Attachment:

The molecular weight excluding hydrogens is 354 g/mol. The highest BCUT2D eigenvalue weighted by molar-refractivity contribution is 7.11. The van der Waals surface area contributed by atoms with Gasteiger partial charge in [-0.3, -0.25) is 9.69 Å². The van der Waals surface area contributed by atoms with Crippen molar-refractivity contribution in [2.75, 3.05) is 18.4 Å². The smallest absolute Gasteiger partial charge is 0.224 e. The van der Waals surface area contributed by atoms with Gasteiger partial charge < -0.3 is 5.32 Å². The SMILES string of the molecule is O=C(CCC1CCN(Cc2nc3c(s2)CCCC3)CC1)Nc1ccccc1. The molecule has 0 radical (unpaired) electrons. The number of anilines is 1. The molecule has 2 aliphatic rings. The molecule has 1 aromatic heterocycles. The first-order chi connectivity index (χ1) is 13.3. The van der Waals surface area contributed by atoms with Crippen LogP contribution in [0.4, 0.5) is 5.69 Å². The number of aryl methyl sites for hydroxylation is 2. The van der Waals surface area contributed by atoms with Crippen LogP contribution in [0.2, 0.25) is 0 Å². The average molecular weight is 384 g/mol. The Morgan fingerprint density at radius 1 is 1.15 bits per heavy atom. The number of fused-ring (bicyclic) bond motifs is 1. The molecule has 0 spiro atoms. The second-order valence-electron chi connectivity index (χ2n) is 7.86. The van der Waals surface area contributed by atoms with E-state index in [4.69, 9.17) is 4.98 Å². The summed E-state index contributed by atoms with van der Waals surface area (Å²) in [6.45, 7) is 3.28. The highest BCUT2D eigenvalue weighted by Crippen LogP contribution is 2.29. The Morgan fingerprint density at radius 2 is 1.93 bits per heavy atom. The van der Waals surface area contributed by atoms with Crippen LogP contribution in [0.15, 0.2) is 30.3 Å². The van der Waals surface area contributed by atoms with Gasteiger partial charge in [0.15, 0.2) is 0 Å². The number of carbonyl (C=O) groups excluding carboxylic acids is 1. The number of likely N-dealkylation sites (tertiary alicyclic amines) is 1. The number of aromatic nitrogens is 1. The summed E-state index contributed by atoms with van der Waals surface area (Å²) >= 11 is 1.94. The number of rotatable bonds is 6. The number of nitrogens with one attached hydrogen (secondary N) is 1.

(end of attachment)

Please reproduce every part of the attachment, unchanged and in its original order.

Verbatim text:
The molecular weight excluding hydrogens is 354 g/mol. The highest BCUT2D eigenvalue weighted by molar-refractivity contribution is 7.11. The van der Waals surface area contributed by atoms with Gasteiger partial charge in [-0.3, -0.25) is 9.69 Å². The van der Waals surface area contributed by atoms with Crippen molar-refractivity contribution in [2.75, 3.05) is 18.4 Å². The smallest absolute Gasteiger partial charge is 0.224 e. The van der Waals surface area contributed by atoms with Gasteiger partial charge < -0.3 is 5.32 Å². The SMILES string of the molecule is O=C(CCC1CCN(Cc2nc3c(s2)CCCC3)CC1)Nc1ccccc1. The molecule has 0 radical (unpaired) electrons. The number of anilines is 1. The molecule has 2 aliphatic rings. The molecule has 1 aromatic heterocycles. The first-order chi connectivity index (χ1) is 13.3. The van der Waals surface area contributed by atoms with Crippen LogP contribution in [0.4, 0.5) is 5.69 Å². The number of aryl methyl sites for hydroxylation is 2. The van der Waals surface area contributed by atoms with Crippen LogP contribution in [0.2, 0.25) is 0 Å². The average molecular weight is 384 g/mol. The Morgan fingerprint density at radius 1 is 1.15 bits per heavy atom. The number of fused-ring (bicyclic) bond motifs is 1. The molecule has 0 spiro atoms. The second-order valence-electron chi connectivity index (χ2n) is 7.86. The van der Waals surface area contributed by atoms with E-state index in [4.69, 9.17) is 4.98 Å². The summed E-state index contributed by atoms with van der Waals surface area (Å²) in [6.45, 7) is 3.28. The highest BCUT2D eigenvalue weighted by Crippen LogP contribution is 2.29. The Morgan fingerprint density at radius 2 is 1.93 bits per heavy atom. The van der Waals surface area contributed by atoms with Crippen LogP contribution in [0.15, 0.2) is 30.3 Å². The van der Waals surface area contributed by atoms with Gasteiger partial charge in [0.15, 0.2) is 0 Å². The number of carbonyl (C=O) groups excluding carboxylic acids is 1. The number of likely N-dealkylation sites (tertiary alicyclic amines) is 1. The number of aromatic nitrogens is 1. The summed E-state index contributed by atoms with van der Waals surface area (Å²) >= 11 is 1.94. The number of rotatable bonds is 6. The number of nitrogens with one attached hydrogen (secondary N) is 1.